6) Specific social antagonism #3 (political economy of expertise/technocracy). This is closely tied to the social status of professionals, but it’s a bit wider. So many of our civic, political and cultural institutions are now dependent in complex ways upon the authority of expertise, often in ways that don’t seem particularly beneficial, and this is a pervasive reason for popular antagonism to expertise as a whole. I think this crops up in phenomena as widely dispersed as creationism, dietary choices, Wikipedia, and so on. There is a generalized tendency to regard expertise as a dubious value and to see experts as snake-oil salesmen, often with good reason. People who sell expertise and set up roadblocks requiring experts are expansively distributed through the political economy, and most of them aren’t academics. But academics are a lightning rod for popular frustration with expertise: we’re the most concentrated and visible institution dedicated to the production and circulation of expertise even when our institutions may actually be antagonistic to the more snake-oil kinds of expertise in the wider society (policy wonkery, pseudo-science, consultancies, and so on).
7) General social antagonism (blue state/red state, winner/loser). Academics are a soft target in the context of pervasive, unspecific kinds of cultural discourse about blue state/red state divisions in contemporary American life. And in an economy where the middle-class as a whole is losing ground, academics sometimes appear to resemble the professionals and business elite as a group that is at least holding their position. If you look at academia as a whole, rather than a handful of elite institutions, I don’t think that’s really true–the adjunctification of academic life is an indication that the slow erosion of middle-class position as a whole is affecting many academics as well. But when these very general discourses about social and cultural division are in play in our national life, academics are generally going to be visible targets on one side of the divide.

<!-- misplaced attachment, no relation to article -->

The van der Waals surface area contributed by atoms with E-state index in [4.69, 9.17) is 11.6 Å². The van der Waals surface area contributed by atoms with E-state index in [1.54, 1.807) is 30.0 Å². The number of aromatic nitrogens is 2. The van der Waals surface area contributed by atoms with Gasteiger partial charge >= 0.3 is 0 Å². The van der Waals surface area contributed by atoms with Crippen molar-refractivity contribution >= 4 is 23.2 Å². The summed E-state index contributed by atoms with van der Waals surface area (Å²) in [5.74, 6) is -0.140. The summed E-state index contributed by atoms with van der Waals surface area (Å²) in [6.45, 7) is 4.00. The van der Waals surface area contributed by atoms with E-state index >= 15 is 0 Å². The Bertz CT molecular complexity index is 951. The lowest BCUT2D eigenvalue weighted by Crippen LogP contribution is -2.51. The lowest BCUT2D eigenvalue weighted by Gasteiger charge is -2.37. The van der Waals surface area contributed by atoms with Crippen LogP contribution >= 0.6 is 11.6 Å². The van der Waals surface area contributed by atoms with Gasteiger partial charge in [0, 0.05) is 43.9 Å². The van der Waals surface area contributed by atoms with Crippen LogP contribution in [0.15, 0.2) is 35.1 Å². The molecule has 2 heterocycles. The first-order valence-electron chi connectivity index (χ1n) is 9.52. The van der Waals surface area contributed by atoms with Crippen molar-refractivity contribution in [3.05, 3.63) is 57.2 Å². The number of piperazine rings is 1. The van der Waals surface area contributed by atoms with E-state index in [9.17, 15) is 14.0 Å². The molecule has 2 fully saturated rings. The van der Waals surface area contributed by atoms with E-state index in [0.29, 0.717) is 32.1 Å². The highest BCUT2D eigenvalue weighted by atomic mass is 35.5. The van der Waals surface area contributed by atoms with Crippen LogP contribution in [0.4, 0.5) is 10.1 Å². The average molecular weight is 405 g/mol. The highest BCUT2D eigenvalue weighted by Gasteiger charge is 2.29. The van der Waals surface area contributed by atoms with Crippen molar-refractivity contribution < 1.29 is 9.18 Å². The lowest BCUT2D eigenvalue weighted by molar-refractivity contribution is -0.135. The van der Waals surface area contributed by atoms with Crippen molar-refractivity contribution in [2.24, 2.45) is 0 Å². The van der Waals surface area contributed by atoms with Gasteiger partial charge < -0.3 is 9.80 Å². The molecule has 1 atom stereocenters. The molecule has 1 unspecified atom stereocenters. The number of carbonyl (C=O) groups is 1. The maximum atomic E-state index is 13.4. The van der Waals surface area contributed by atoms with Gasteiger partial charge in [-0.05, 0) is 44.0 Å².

Philosophical and cultural views
8). The devaluation of higher education. This is so hard to summarize. It’s probably what I blog about most often at Easily Distracted, in various ways. I think that compared to the period between about 1920 and 1980, American society is simply less inclined to see scholarly and academic institutions as a source of precious or ineffable value, as a defining source of national and public virtue. Some of that slippage in value is our fault. I’ve said before that I think many faculty in the humanities are now like priests who’ve lost their faith. We say certain things about the value of culture or philosophy or the liberal arts, but many of the practicing academics who say those things don’t believe those statements in any deep way. Those are sentiments for the admissions catalog. There are specific intellectual reasons for that: both Western Marxism and poststructural views of knowledge have played a role.
But there’s an anomie that’s harder to pin down and not a specific result of those philosophical views. Careerism and departmentalization, a consequence of the expansion of higher education’s role after the GI Bill, has played a role in driving us to more and more specialized and narrow kinds of practice, away from public life. That hasn’t helped, particularly in the humanities. I think American society respects highly specialized scientific research, for good reason. I don’t think it respects the products of specialization in the humanities (also with good reason). It really isn’t what the mission of the humanities ought to be.